This sacredness of marriage which is intimately connected with religion and all that is holy, arises from the divine origin we have just mentioned, from its purpose which is the begetting and education of children for God, and the binding of man and wife to God through Christian love and mutual support; and finally it arises from the very nature of wedlock, whose institution is to be sought for in the farseeing Providence of God, whereby it is the means of transmitting life, thus making the parents the ministers, as it were, of the Divine Omnipotence.

In the end, her posting is not really intended as an exercise in “critical fidelity to the Roman Catholic tradition.” Rather, her intention is to provide for the coming of an ecclesiastical embracing of same-sex marriage. As she says, “So where people see same-sex couples loving each other deeply, raising children lovingly, and the USCCB describing even civil recognition of those unions as a ‘multifaceted threat to the very fabric of society,’ what are people to think we believe about marriage?” She contends that such relationships “should be supported and encouraged.” By whom? Well, by the Church! But she believes that the Church’s leadership does not understand how same-sex relationships are the equivalent of heterosexual unions. In her estimation, the bishops replace her understanding of the righteousness of same-sex unions with “gross and untrue insults.”     

But she offers a kind and gentle response to these “insults.” Her rejoinder is for “a new, pastorally sensitive theology of marriage, one that recognizes the importance and the beauty of the institution, that takes sexual orientation seriously, and that strives to support fallible and striving human beings in our attempts to become more loving.” Well, that is quite a proposal! But it is not a Catholic one.

Rather, it is tragic, misinformed, and anti-Catholic. It is tragic and misinformed because Professor Fullam assumes that any disagreement with her support of the normativity and righteousness of same-sex relations must necessarily be “gross and untrue insults.” But, they are not. To disagree with someone with different views on any subject—including same-sex marriage—is precisely that, to disagree—a disagreement that is based on intelligence comprehending and intelligible world. The nature of disagreement is to enter a debate with reasoned analysis and objective commentary supported by factual analyses. She fails to take stock of the inexorable, ontological differences between same-sex and opposite-sex relationships; moreover, she passes over the incapacity of same-sex couples to procreate without artificial reproductive technologies being utilized. So, to disagree is not to demean; to debate is not to insult; to contradict with objective reasoning is not to marginalize or unjustly discriminate.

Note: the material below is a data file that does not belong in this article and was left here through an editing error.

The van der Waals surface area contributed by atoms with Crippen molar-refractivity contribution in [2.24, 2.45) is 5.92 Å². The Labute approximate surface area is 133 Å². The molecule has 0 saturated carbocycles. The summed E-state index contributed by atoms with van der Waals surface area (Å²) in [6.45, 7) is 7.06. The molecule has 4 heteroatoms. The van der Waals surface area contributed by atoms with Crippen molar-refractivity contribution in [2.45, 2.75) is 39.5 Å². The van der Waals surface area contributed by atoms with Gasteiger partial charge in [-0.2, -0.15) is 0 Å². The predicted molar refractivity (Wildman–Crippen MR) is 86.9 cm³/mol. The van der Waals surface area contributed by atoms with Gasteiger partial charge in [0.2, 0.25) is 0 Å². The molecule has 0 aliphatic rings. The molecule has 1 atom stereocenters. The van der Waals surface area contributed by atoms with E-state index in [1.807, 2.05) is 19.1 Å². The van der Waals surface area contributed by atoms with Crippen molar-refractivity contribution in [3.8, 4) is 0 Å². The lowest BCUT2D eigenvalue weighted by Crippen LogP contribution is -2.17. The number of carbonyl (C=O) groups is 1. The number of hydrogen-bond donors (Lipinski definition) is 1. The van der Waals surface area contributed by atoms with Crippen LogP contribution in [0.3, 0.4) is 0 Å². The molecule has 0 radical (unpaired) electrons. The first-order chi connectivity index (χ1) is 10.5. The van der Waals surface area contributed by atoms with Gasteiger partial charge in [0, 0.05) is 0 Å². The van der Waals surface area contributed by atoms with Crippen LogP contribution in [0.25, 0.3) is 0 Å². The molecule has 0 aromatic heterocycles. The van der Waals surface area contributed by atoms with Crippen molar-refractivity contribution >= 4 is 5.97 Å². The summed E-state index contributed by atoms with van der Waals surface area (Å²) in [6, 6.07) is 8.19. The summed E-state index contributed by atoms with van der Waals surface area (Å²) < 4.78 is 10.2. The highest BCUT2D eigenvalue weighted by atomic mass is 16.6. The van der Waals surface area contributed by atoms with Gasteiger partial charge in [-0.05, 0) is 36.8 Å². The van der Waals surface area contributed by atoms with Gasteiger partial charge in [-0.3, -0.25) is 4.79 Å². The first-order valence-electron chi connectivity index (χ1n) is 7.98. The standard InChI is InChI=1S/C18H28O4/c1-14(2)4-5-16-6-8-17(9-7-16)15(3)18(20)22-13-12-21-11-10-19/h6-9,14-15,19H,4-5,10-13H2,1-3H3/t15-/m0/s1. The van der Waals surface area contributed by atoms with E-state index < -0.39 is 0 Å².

In addition, her proposal is anti-Catholic because she does not explicate why the Church’s teachings about marriage versus same-sex unions are wrong. She only states that they are wrong by labeling the Church’s teachings as “gross and untrue insults” because they do not accord with her view—a view that would substitute sound and intelligible argument with subjectivism, relativism, and exaggerated autonomy.

 

RJA sj

 

Posted by Robert John Araujo, SJ on November 19, 2010 at 09:03 PM in Araujo, Robert | Permalink

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Fr. Araujo,